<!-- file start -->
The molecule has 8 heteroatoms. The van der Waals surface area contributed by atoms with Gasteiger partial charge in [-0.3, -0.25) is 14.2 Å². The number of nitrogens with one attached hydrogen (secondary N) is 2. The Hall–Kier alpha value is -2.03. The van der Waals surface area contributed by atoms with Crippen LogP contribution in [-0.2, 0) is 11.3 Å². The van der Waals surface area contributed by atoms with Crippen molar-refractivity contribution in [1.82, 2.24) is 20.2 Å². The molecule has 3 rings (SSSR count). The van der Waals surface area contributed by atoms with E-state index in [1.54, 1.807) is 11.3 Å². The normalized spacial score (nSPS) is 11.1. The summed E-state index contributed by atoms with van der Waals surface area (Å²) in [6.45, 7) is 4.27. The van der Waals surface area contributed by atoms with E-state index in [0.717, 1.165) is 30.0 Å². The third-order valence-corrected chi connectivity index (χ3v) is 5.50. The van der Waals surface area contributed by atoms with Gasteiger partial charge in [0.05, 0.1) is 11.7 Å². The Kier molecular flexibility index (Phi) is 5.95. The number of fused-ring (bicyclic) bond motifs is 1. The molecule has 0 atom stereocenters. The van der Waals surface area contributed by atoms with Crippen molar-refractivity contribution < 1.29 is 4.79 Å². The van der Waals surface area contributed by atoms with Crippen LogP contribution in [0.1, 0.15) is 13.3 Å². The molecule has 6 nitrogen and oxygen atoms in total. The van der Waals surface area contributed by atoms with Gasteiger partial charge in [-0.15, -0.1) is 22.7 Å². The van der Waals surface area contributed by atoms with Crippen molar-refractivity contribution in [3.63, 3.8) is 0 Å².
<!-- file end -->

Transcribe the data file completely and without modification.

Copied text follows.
The molecule has 8 heteroatoms. The van der Waals surface area contributed by atoms with Gasteiger partial charge in [-0.3, -0.25) is 14.2 Å². The number of nitrogens with one attached hydrogen (secondary N) is 2. The Hall–Kier alpha value is -2.03. The van der Waals surface area contributed by atoms with Crippen LogP contribution in [-0.2, 0) is 11.3 Å². The van der Waals surface area contributed by atoms with Crippen molar-refractivity contribution in [1.82, 2.24) is 20.2 Å². The molecule has 3 rings (SSSR count). The van der Waals surface area contributed by atoms with E-state index in [1.54, 1.807) is 11.3 Å². The normalized spacial score (nSPS) is 11.1. The summed E-state index contributed by atoms with van der Waals surface area (Å²) in [6.45, 7) is 4.27. The van der Waals surface area contributed by atoms with E-state index in [0.717, 1.165) is 30.0 Å². The third-order valence-corrected chi connectivity index (χ3v) is 5.50. The van der Waals surface area contributed by atoms with Gasteiger partial charge in [0.05, 0.1) is 11.7 Å². The Kier molecular flexibility index (Phi) is 5.95. The number of fused-ring (bicyclic) bond motifs is 1. The molecule has 0 atom stereocenters. The van der Waals surface area contributed by atoms with Crippen molar-refractivity contribution < 1.29 is 4.79 Å². The van der Waals surface area contributed by atoms with Crippen LogP contribution in [0.1, 0.15) is 13.3 Å². The molecule has 6 nitrogen and oxygen atoms in total. The van der Waals surface area contributed by atoms with Gasteiger partial charge in [-0.15, -0.1) is 22.7 Å². The van der Waals surface area contributed by atoms with Crippen molar-refractivity contribution in [3.63, 3.8) is 0 Å².